As a result, Fishman writes, the Parent PLUS loan program "is becoming predatory for Black PLUS borrowers who are more likely to be low-income and low-wealth, and who will likely struggle to repay." The inability to repay creates other issues that prevent those families from saving for retirement or helping their children with down payments for a home, as some wealthier white families do. Because Parent PLUS loans are in most cases not eligible for income-driven repayment plans, those unable to repay are at a higher risk of default.
In the report, Fishman shows that broadly among all PLUS borrowers, the proportion of borrowers tends to increase as adjusted gross income (AGI) increases — most borrowers come from families making more than $75,000 each year, when looking at the data this way.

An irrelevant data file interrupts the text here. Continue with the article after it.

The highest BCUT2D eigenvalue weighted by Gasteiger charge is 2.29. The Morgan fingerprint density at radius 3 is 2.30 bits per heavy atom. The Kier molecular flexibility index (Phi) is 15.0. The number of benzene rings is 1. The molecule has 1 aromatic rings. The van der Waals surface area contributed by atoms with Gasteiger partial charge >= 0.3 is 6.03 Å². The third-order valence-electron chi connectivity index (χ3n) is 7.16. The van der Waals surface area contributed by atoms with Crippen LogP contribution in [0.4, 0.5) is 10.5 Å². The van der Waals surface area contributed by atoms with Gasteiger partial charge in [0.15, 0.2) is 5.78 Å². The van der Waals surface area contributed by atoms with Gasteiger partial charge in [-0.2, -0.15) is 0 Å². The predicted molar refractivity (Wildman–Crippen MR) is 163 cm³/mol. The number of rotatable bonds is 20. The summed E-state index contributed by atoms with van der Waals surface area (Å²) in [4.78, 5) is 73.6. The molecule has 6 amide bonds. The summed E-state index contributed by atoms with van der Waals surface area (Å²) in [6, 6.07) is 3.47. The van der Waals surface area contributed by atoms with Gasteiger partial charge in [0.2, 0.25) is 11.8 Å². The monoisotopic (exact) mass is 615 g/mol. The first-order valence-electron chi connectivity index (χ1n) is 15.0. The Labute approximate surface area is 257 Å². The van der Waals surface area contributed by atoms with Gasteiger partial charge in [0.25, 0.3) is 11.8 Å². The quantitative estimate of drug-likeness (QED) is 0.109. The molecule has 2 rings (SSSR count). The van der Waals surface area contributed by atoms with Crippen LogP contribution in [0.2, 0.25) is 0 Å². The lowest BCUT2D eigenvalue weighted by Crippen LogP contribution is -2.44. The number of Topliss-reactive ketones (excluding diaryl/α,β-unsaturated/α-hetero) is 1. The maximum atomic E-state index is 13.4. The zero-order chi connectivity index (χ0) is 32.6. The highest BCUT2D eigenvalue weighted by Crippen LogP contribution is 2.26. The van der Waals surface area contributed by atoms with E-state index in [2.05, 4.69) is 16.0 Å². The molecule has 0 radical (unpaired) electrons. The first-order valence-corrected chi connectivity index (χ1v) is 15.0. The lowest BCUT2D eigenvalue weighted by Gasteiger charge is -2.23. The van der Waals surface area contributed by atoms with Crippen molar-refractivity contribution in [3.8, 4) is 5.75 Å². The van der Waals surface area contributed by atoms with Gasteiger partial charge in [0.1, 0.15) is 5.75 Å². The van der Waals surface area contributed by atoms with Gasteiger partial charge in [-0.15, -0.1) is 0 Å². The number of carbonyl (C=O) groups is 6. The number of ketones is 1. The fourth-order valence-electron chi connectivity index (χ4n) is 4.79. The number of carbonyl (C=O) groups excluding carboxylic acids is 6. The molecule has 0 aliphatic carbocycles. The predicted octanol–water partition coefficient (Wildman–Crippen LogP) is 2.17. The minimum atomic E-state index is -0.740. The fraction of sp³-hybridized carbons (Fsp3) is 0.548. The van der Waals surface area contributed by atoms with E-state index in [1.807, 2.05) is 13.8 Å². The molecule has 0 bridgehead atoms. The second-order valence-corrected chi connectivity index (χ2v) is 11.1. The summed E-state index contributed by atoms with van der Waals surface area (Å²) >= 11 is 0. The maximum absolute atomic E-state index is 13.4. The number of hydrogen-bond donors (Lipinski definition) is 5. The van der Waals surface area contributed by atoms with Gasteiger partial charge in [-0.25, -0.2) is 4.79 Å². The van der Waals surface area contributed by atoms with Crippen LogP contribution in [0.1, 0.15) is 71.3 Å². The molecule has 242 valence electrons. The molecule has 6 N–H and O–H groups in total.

But when the data are broken down by race, it presents a different story. Although for white families, a smaller share of low-income families are PLUS borrowers, it's the exact opposite for black families. About one-third of black borrowers are from families with an adjusted gross income of less than $30,000. Just 1 in 10 come from households with an AGI of more than $110,001. By comparison, just 12 percent of white PLUS borrowers come from households in the lowest income bracket, while 32 percent come from the highest.
The breakdown of borrowers by Expected Family Contribution (EFC) "paints a stark picture of the inequity of debt burdens when it comes to paying for college," Fishman writes. One-third of black PLUS loan borrowers have a zero EFC, while just 9 percent of white PLUS loan borrowers have a zero EFC.